[Pammy Jaiswal is a Partner at Vinod Kothari and Company]
By virtue of the enforcement notification of the Ministry of Corporate Affairs (‘MCA’) dated 5 July 2018, the proposed change under section 75 of the Companies (Amendment) Act, 2017 (‘Amendment Act’) relating to section 366 of the Companies Act, 2013 (‘Act, 2013’) has been notified with effect from 15 August 2018. Further, by way of its notification dated 5 July 2018, the MCA has also issued the Companies (Authorised to Register) Second Amendment Rules, 2018 (‘Amendment Rules’). The said Amendment Rules shall also come into force from 15 August 2018.
The section deals with registration of unregistered entities like partnership firms, limited liability partnerships (‘LLPs’), cooperative societies and such other entities as a company under the Act, 2013. The amendment paves way for such entities having two or more members to get themselves registered under the Act, 2013 either as a company limited by guarantee, company limited by shares or unlimited companies.
This post endeavours to briefly discuss the impact of the amendment to the section and also Amendment Rules.
Legal Aspects – Not a Transfer
Registration of unregistered entities under the Act, 2013 does not tantamount to transfer at all as the same take place as operation by law and is not inter-vivos between the parties. The said arrangement is not a transfer but a mere conversion wherein old entity is transformed into a new registered company under the Act, 2013.
Further, as per section 47 (xiii) of the Income Tax Act, 1961, the transfer of a capital asset or intangible asset in the form of a business by a firm to a company as a result of succession of the firm by a company shall not be treated as transfer at all. This is so long as certain prescribed conditions are complied with. This approach was followed by the Income Tax Appellate Tribunal, Ahmedabad in the case of Vishal Containers P. Ltd. v. Assessee.
No Stamp Duty Implication on Conversion
Stamp duty is payable on transfer of property or conveyance. Section 3 of the Indian Stamp Act, 1899 (‘Stamp Act’) spells out the applicability of the instruments chargeable with stamp duty. Further, section 2(14) of the Stamp Act defines an instrument as “every document by which any right or liability is, or purports to be, created, transferred, limited, extended, extinguished or recorded:”
Nowhere under the Stamp Act does it provides for payment of stamp duty on vesting of property. Various courts of law have also firmly taken the aforesaid view. Extracts of some of the cases are set below:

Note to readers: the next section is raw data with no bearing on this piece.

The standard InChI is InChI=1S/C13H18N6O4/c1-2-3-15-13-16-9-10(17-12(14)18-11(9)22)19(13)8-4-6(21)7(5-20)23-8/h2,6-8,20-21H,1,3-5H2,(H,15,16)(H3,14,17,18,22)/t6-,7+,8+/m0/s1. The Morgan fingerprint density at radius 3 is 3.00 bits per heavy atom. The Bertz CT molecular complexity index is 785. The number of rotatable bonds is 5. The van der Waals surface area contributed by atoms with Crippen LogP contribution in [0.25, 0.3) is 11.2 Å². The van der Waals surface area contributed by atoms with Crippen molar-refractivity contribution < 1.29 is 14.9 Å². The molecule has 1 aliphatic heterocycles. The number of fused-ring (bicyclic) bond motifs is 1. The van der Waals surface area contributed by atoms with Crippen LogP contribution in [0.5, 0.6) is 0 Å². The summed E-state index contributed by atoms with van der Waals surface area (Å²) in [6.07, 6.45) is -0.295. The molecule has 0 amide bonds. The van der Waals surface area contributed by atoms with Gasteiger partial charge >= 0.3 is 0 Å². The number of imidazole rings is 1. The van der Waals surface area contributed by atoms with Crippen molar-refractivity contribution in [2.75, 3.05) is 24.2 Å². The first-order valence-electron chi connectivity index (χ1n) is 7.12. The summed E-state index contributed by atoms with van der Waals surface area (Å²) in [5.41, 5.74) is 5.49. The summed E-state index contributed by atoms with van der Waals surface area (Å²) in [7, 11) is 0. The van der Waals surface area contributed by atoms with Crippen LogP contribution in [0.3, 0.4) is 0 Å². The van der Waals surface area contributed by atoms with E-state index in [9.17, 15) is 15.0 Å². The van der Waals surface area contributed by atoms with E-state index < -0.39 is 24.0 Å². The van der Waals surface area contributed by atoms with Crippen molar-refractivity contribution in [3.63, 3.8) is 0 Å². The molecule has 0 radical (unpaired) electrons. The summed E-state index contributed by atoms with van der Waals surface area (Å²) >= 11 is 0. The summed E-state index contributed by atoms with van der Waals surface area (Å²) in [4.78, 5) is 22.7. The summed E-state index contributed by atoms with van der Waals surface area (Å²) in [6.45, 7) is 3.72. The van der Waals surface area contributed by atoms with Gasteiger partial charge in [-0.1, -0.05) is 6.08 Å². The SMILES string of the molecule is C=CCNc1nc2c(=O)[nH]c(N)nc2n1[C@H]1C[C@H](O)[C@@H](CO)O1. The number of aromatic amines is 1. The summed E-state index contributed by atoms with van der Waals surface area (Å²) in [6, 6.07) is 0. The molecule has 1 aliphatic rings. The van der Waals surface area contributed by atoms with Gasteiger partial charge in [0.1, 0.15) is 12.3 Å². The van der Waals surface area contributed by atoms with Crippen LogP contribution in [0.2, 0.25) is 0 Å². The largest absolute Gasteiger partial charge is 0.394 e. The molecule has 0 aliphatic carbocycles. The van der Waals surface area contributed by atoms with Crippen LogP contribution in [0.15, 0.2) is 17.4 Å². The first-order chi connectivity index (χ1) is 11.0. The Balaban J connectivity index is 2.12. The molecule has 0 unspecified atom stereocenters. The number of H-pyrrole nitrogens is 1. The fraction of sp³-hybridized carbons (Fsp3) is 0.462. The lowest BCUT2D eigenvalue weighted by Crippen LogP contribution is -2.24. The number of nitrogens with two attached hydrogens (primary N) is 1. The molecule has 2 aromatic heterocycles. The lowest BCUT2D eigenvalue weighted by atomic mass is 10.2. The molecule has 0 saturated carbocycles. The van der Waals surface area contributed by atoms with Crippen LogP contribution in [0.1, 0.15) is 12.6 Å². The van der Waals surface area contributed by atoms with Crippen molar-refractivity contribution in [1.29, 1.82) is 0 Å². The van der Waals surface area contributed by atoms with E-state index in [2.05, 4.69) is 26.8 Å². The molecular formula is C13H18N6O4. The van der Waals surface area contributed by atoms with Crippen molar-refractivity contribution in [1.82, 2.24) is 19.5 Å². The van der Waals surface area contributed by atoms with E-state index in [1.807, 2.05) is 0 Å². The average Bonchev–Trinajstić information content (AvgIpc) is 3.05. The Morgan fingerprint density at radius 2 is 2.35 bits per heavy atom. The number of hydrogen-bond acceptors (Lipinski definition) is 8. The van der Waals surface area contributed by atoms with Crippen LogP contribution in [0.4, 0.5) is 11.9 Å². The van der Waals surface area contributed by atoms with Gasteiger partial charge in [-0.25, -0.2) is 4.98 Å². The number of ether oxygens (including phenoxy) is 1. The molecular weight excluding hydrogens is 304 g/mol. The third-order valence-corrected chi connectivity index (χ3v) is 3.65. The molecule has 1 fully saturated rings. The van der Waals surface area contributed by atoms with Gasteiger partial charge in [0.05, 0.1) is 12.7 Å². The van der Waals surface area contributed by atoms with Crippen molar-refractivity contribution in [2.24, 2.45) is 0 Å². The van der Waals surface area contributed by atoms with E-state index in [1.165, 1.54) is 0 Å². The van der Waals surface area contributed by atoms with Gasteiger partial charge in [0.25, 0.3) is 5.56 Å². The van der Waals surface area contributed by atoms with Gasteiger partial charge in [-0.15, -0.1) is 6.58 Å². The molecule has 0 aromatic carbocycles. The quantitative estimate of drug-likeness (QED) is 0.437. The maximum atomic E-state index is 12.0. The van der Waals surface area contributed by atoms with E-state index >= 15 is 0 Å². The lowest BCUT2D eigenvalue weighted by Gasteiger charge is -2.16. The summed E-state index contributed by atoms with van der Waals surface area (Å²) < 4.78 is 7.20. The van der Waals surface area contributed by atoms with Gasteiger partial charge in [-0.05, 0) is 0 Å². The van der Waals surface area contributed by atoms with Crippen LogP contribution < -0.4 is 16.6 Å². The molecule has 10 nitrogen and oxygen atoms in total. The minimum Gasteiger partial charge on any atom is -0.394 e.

(i) In Vali Pattabhirama Rao v. Sri Ramanuja Ginning and Rice Factory (P) Ltd. AIR 1984 AP 176, the Court stated:
“The Division Bench of Andhra Pradesh High Court relying on Section 575 of the Companies Act, 1956 has held that if a partnership firm registered as a company, there was a statutory vesting including of all immovable property and no separate conveyance was required for the same;”
(ii) In Union of India v. Mahalaxmi Saw Mills P. Limited, the High Court of Delhi held:
“If no conveyance deed is required for vesting of a property from a partnership firm to a company, it could not be said that any transfer of the property takes place which would require levy of unearned increase;”
As a result of the aforesaid amendment, a partnership firm with even two persons can be converted into a company. This promotes corporatisation, particularly in case of a property-owning partnership. Section 368 of the Act, 2013 clearly states the following:
“All property, movable and immovable (including actionable claims), belonging to or vested in a company at the date of its registration in pursuance of this Part, shall, on such registration, pass to and vest in the company as incorporated under this Act for all the estate and interest of the company therein.”
On reading of the aforesaid section it becomes clear and evident that the property comes into the company without any conveyance, and the company thereby becomes transferable by transfer of shares. Accordingly, there is no stamp duty at the time of conversion as there is vesting of property. The effect of the section is that there is an automatic vesting and divesting. The old entity is divested of the properties and the newly converted company is vested with the properties. The vesting being statutory, no registered instrument of transfer is necessary. Accordingly, one can expect increase in the corporatisation since the amendment shall give impetus to property owning partnership forms, LLPs, and other unregistered entities to embark upon incorporating companies under the Act, 2013.
The position would be different where the company incorporated had come into existence even while the firm existed and a separate agreement of transfer was entered into between the directors of the company and partners of the firm. Stewart & Co. Ltd. v. C. Machertech; AIR 1963 Cal 198 (DB).
While various changes have been brought by way of the Amendment Act, one of the important changes relates to section 366. By reducing the number from seven to two, the Amendment Act encourages the unregistered entities to register themselves as companies under the Act, 2013 with the same set of owners without the undue harassment of identifying and inducting new members in such unregistered entity. As a result of the change, one may find an increase in corporatisation which in turn promotes commercialisation and improved governance.
– Pammy Jaiswal